• @AviD "nothing to do with encryption" is difficult to communicate when: instantssl.com/https-tutorials/digital-signature.html and en.wikipedia.org/wiki/Digital_signature say otherwise. There are cryptographic elements, just not in the same way. – schroeder Dec 17 '18 at 12:59
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    cryptographic elements, sure. Sharing some of the internal building blocks, I said as much. But it is a common misconception that it is simply reusing encryption as such. – AviD Dec 17 '18 at 23:08
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    Btw, that Comodo (instantssl) link is all kinds of terribad. Including our other common misconception, that hashing is encryption... But yeah, I used to think signing was that process of "reverse encrypting" the hash as Comodo helpfully misplains, till I was set straight. The Wikipedia article doesn't actually say otherwise though, in fact there is a whole section about keeping them separate. – AviD Dec 17 '18 at 23:09
  • I completely agree, but "signing has nothing to do with encryption" is a hard sell when all the top hits on Google seem to say it does. – schroeder Dec 18 '18 at 9:35
  • Oy, yeah. Still, we probably have a canonical on that? – AviD Dec 18 '18 at 9:58
  • If not, we should. – schroeder Dec 18 '18 at 10:00
  • @schroeder The problem largely comes from people explaining digital signatures by only using RSA as an example (something I'm guilty of as well), which results in the common misconception. But it's still wrong, just as wrong as the belief that a CSPRNG gets weaker the more randomness you extract from it, which is also "supported" by a quick online search. – forest Dec 18 '18 at 10:12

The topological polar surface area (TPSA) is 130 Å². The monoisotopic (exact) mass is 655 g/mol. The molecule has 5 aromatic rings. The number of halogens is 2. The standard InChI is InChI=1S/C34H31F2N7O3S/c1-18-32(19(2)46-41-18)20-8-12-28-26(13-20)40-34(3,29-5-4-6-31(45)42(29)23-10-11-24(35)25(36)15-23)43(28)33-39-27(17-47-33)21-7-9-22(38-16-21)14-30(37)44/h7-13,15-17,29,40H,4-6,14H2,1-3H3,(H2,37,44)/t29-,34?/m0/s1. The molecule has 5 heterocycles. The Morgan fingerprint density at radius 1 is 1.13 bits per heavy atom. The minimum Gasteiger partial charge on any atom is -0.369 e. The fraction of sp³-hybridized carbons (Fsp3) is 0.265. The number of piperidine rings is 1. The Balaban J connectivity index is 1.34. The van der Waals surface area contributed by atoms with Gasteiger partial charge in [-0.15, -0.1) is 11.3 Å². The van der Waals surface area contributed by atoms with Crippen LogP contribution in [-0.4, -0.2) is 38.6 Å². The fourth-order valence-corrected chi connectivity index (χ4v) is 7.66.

• @schroeder you may even need a canonical where explaining what would look like a chain with encryption, signin, encryption + signin and also decryption, check of signature, and decryption+check of the signature and the cryptographic blocks (no technical explanation there, just the high-level stuff) involved for a full view, however that might make it too broad. I think the current answers in the question lack a BoB/Alice diagram :) – Walfrat Dec 18 '18 at 15:24
  • @forest you up for it? – schroeder Dec 18 '18 at 15:25
  • Let's make sure we don't already have one, though – schroeder Dec 18 '18 at 15:25
  • How's this? security.stackexchange.com/questions/162461/… – schroeder Dec 18 '18 at 15:26
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    I like this one. – AndrolGenhald Dec 18 '18 at 17:05
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    @Acccumulation Ok, First, I was looking for a canonical question not an answer. Second, what answer I think you are referring to makes the same conceptual mistakes you do, but gets the process details far more correct than you do (you say "signing the hash" for instance). Third, you posted this question because you perceived insult from an implication of what was said, while now you are directly rude. We'll pick this up again in the new year. – schroeder Dec 25 '18 at 19:55